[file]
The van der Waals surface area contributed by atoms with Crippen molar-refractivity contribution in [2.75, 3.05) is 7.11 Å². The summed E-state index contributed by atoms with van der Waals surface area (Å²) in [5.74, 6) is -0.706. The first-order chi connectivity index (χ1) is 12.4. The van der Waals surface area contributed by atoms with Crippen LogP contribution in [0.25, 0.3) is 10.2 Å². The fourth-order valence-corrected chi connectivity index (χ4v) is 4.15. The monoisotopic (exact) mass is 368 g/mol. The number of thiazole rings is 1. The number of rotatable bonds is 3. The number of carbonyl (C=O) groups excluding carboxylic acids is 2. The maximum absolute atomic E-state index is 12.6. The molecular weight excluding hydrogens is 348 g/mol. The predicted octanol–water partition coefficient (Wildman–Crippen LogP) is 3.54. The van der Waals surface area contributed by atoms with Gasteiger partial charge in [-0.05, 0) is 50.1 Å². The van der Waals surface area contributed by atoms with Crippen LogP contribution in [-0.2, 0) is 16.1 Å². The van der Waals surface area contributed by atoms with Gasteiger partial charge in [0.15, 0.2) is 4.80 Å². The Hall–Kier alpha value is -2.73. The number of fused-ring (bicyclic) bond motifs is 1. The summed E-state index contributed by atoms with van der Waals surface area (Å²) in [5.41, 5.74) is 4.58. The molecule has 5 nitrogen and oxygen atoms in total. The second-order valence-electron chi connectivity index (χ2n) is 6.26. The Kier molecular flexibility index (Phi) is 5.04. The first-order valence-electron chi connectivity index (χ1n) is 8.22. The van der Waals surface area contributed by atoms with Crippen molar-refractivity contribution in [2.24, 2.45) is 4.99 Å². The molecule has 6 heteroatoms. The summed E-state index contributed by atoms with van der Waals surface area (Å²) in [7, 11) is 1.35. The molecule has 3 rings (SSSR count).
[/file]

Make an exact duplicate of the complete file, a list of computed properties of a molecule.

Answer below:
The van der Waals surface area contributed by atoms with Crippen molar-refractivity contribution in [2.75, 3.05) is 7.11 Å². The summed E-state index contributed by atoms with van der Waals surface area (Å²) in [5.74, 6) is -0.706. The first-order chi connectivity index (χ1) is 12.4. The van der Waals surface area contributed by atoms with Crippen LogP contribution in [0.25, 0.3) is 10.2 Å². The fourth-order valence-corrected chi connectivity index (χ4v) is 4.15. The monoisotopic (exact) mass is 368 g/mol. The number of thiazole rings is 1. The number of rotatable bonds is 3. The number of carbonyl (C=O) groups excluding carboxylic acids is 2. The maximum absolute atomic E-state index is 12.6. The molecular weight excluding hydrogens is 348 g/mol. The predicted octanol–water partition coefficient (Wildman–Crippen LogP) is 3.54. The van der Waals surface area contributed by atoms with Gasteiger partial charge in [-0.05, 0) is 50.1 Å². The van der Waals surface area contributed by atoms with Crippen LogP contribution in [-0.2, 0) is 16.1 Å². The van der Waals surface area contributed by atoms with Gasteiger partial charge in [0.15, 0.2) is 4.80 Å². The Hall–Kier alpha value is -2.73. The number of fused-ring (bicyclic) bond motifs is 1. The summed E-state index contributed by atoms with van der Waals surface area (Å²) in [5.41, 5.74) is 4.58. The molecule has 5 nitrogen and oxygen atoms in total. The second-order valence-electron chi connectivity index (χ2n) is 6.26. The Kier molecular flexibility index (Phi) is 5.04. The first-order valence-electron chi connectivity index (χ1n) is 8.22. The van der Waals surface area contributed by atoms with Crippen molar-refractivity contribution in [2.24, 2.45) is 4.99 Å². The molecule has 6 heteroatoms. The summed E-state index contributed by atoms with van der Waals surface area (Å²) in [7, 11) is 1.35. The molecule has 3 rings (SSSR count).